The Goliath also has suffered from sensationalistic myths. Sure, it sucks brains out of rats, but it doesn’t go after birds like its full name intimates.
What happened is that an early 18th-century illustrator took the liberty of showing it on top of a hapless hummingbird, and the name stuck.
Web of coincidence
Crawford, 66, became the museum’s spider guy, as he explains it, “By a series of coincidences.”
His 1976 degree from the UW is in chemistry. However, he had become intrigued by spiders when going to Mount Rainier High School in Des Moines.
The science teacher skipped the chapter that covered arachnids. Crawford read it anyway and got hooked. For Christmas, he asked his parents for a book on spiders.
“I got ‘Spiders and Their Kin,’ which happens to be the best beginner’s book on spiders in the U.S. I read it cover-to-cover in two days. I started looking at spiders through new eyes,” he remembers. At $6.95, the book is a bargain.
Anyway, Crawford was at the UW’s Suzzallo Library looking at books on spiders when he ran into Melville Hatch, the then-insect curator at the Burke. They began talking. He told Crawford that a woman who in the 1930s had done a doctoral degree on spiders had left 1,000 of them behind, preserved in alcohol. Maybe Crawford would be interested?
And so began Crawford’s 46-year journey into spiderdom that now includes a collection of 937 different spider species from this state, monthly trips to collect some more, and six weeks off in the summer for even more collecting.
It is Crawford’s mission to dispel myths about spiders, and he has created an entire website, called, naturally, “Spider myths.”
Myths debunked: Deadly toxic spiders don’t lurk under toilet seats. You don’t swallow spiders in your sleep. Spiders don’t live in bouffant hairdos. Spiders don’t drink from the eyes or mouth of sleeping humans. A deadly spider horde did not invade a town in India. Outdoor spiders don’t come indoors in the fall.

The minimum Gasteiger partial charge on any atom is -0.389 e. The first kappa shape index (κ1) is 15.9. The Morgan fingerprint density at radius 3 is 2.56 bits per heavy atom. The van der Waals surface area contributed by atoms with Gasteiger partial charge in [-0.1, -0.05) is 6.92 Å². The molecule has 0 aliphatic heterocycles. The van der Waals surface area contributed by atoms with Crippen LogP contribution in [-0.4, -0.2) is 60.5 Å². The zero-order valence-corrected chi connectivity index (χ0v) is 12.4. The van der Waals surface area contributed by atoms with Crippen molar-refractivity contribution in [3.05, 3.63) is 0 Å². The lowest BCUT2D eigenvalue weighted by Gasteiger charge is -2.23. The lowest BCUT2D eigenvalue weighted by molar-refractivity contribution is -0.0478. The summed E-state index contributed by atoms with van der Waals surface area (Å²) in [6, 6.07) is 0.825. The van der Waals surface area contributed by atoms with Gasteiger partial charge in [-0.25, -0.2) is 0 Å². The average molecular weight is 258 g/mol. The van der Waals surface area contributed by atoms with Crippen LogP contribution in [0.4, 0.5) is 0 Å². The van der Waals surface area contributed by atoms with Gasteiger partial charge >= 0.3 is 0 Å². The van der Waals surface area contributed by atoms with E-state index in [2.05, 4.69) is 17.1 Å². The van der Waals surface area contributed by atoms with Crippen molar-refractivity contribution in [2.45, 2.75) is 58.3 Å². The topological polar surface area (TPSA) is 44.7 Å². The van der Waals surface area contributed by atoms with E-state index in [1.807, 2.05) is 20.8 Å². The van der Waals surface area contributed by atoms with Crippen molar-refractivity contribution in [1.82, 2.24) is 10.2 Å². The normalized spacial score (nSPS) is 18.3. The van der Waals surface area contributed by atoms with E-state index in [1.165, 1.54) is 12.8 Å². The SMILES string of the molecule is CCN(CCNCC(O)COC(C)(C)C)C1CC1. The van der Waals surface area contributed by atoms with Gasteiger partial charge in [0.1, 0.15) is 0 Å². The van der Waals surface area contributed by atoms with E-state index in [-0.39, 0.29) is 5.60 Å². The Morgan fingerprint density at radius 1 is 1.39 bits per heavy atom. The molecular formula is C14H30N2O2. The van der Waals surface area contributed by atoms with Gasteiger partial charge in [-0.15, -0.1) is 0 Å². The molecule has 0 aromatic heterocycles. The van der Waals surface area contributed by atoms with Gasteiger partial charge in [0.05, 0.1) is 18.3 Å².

For Crawford, the battle to dispel spider myths is never-ending.
Research in recent years helps explain why.
There is the matter of women being four times more likely to have a spider phobia than men.
David Rakison, an associate psychology professor at Carnegie Mellon University in Pittsburgh, who has done research on this, has a hypothesis.
We might be all modern and everything, but we still have “mechanisms in our brains that our ancestors had for hundreds of thousands of years.”
Women, says Rakison, “have become risk-averse when it comes to potentially threatening situations.” One reason, he says, is that back in hunting-gathering days, “a child without a mother was much less likely to survive than a child without a father.”
And, goes this hypothesis, the explanation as to why guys are less fearful of spiders is also evolutionary: “Men who are more fearful are less likely to find a mate.”
Next, here is another piece of research.
People of European descent are particularly phobic about spiders, and it goes back to “the many devastating and inexplicable epidemics that struck Europe from the Middle Ages onwards,” according to a paper from The City University, London.
Something had to be blamed, wrote Professor Graham C.L. Davey, even though “in reality spiders are usually neither poisonous nor the agents of the illnesses they were thought to be.”
In fact, the poor spiders were found guilty just because they lived around the thatched roofs occupied by black rats — the rats that carried the fleas that carried the plague.
And this guilt by association has stayed in our culture, according to the professor. In places like China, Thailand and Cambodia, meanwhile, fried spiders are tasty street food.
All right, ready to give spiders another chance?
That guy in the corner of your bedroom ceiling? Doing nothing but eating bugs in your house? Live and let live?
Oh, gosh, I hear a vacuum cleaner.